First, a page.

Yamaico Navarro went 2-for-2 with his first home run.

Darnell McDonald went 2-for-3 with an RBI.

Bobby Jenks went one inning, with two strikeouts.

That was a really sharpbreaking ballwe saw today, Francona said. His velocity was a little bit more than we expected early on in camp, but that was a really good inning. A day like today, when you're getting beat around, you can hang your hat on a couple of the good things that happened and try to fix the things that didn't work.

Daniel Bard had a rough outing, going 23 of an inning against the Marlins, giving up two runs on two hits and two walks, facing six batters.

Bardo just didn't really bring it from the bullpen to the game, Francona said. He felt good in the bullpen, but the first couple of hitters he was really fighting it. You could tell. He threw a lot of pitches, his velocity was fine. He just needs a little bit of work.

Dustin Pedroia was in the clubhouse after the game against the Marlins, carrying three hot dogs he had just procured from a City of Palms Park concession stand.

Awesome, he declared of his snacks.

Maureen Mullen is on Twitter at http:twitter.commaureenamullen

Report: Trump won't throw out first pitch

Report: Trump won't throw out first pitch

One White House tradition will have to wait, if it’s in fact maintained.

President Donald Trump is not going to throw out a ceremonial first pitch for the Washington Nationals this season, according to the Washington Post.

Post reporter Barry Svrugula wrote on Twitter on Tuesday that the White House declined an invitation from the Nats.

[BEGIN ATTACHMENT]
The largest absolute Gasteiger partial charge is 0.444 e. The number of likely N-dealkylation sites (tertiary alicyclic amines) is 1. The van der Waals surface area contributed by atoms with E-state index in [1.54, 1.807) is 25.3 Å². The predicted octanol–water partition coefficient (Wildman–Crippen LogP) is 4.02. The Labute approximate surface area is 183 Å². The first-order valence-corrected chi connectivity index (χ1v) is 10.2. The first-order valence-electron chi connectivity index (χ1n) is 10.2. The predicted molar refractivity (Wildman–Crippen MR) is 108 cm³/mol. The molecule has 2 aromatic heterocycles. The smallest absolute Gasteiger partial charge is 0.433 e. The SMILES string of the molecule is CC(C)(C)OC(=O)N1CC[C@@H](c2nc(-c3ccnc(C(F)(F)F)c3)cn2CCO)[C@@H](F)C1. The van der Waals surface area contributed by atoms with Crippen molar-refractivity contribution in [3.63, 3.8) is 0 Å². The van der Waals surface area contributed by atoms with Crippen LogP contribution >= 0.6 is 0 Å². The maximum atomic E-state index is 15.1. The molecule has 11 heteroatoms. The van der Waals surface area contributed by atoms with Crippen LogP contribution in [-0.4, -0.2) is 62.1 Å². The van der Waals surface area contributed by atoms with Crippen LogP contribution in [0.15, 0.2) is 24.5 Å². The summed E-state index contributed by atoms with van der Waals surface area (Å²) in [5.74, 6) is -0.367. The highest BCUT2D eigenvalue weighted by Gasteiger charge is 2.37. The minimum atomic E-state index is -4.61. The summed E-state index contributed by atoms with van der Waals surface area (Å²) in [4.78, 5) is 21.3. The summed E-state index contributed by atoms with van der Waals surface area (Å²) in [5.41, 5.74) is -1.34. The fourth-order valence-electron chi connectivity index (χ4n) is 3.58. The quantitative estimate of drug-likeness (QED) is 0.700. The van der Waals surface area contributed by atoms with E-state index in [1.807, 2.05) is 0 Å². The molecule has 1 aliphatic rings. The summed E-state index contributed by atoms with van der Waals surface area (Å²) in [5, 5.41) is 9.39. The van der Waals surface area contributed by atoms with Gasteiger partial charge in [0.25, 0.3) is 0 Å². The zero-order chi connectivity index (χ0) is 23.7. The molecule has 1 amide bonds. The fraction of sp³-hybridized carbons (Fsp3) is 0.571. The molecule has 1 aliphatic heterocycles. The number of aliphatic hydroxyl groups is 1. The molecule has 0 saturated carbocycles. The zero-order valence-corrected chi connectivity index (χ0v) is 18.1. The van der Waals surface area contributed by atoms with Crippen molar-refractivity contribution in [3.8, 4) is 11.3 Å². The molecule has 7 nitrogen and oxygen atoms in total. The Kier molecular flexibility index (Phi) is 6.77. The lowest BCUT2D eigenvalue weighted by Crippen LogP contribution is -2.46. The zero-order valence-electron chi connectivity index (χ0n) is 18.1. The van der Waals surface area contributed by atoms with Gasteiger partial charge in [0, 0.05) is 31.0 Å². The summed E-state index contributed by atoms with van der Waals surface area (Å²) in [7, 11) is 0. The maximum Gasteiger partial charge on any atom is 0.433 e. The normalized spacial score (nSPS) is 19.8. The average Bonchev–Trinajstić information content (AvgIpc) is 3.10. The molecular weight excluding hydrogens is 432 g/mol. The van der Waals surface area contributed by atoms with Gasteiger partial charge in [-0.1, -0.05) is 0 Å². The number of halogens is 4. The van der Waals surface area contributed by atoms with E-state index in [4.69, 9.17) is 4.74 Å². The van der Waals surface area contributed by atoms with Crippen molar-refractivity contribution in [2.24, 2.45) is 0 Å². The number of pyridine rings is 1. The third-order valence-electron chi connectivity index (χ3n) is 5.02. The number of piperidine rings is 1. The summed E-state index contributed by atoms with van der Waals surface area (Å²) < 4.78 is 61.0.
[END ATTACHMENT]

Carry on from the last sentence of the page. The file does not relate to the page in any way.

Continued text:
POLITICO reported early Tuesday morning that Trump was in talks to throw out the first pitch and that it was also possible he could spend an inning in the MASN booth.

President William Howard Taft began the custom of U.S. presidents throwing out a first pitch on April 14, 1910, at National Stadium in D.C.

According to The Week:

“Since Taft, every president not named Jimmy Carter has thrown out at least one Opening Day first pitch. The executive guests of honor followed in Taft's hefty footsteps, throwing the first ball from the stands, until the late 1980s when Ronald Reagan sauntered onto the mound and improved upon the tradition."

The most famous presidential pitch in recent memory is George W. Bush’s toss during the 2001 World Series at Yankee Stadium.

The Nats open their season on Monday at home in Washington D.C., in a 1:05 p.m. game against the Miami Marlins. A Nationals Magic 8 Ball is to be given away to the first 20,000 fans.

The Red Sox happen to play the Nats in a pair of exhibitions right before the season, on Friday and Saturday. Friday’s game is at the Nats’ home park in D.C. Saturday’s game is to be played in Annapolis, Md., at the U.S. Naval Academy.

Christian Vazquez or Sandy Leon...who's the starting catcher?

Christian Vazquez or Sandy Leon...who's the starting catcher?

Evan Drellich talks with Toucher and Rich about who the starting catcher will be and should be for the Red Sox. Christian Vazquez appears to be all the way back from Tommy John surgery. Can he hit?